[Skip to Content]
[Skip to Content Landing]
Other Articles
May 21, 1938


JAMA. 1938;110(21):1754-1755. doi:10.1001/jama.1938.02790210034013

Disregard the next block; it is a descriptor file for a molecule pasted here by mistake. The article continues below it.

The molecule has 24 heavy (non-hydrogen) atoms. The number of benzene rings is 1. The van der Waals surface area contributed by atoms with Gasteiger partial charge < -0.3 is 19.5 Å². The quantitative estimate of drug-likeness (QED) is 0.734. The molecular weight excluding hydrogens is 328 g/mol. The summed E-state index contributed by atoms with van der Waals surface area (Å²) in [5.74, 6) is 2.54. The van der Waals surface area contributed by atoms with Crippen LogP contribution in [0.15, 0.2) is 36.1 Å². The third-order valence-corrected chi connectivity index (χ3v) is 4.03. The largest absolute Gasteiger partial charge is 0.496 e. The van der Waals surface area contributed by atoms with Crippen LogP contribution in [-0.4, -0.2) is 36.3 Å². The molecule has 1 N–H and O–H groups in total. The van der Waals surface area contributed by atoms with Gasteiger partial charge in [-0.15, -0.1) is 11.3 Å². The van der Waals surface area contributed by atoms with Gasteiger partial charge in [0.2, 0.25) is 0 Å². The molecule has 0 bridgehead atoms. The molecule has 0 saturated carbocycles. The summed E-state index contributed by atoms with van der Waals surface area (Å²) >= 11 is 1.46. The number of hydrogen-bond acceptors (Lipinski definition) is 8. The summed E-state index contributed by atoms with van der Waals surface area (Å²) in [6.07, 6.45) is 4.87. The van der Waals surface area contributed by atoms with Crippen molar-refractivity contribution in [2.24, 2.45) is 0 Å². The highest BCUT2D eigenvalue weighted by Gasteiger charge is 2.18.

The hazard of operative procedures in patients with diseased livers suggested the desirability of determining the state of hepatic function before subjecting such patients to the combined risk of anesthesia and operative trauma. Rosenthal and Bourne1 have pointed out that the changes which anesthetics produce in the liver undoubtedly occur also in most other organs and are but a reflection of the widespread depression of cell activity resulting from certain anesthetics. The appraisal of the functional capacity of the liver is formidable because of the multiplicity and diversity of its functions. The various functional tests thus far available could do no more than reflect the state of one of these functions. A satisfactory answer to the query therefore could be reached only through study of several of the hepatic functions. There is, however, no correlation between the type of pathologic lesion present in the liver and the function that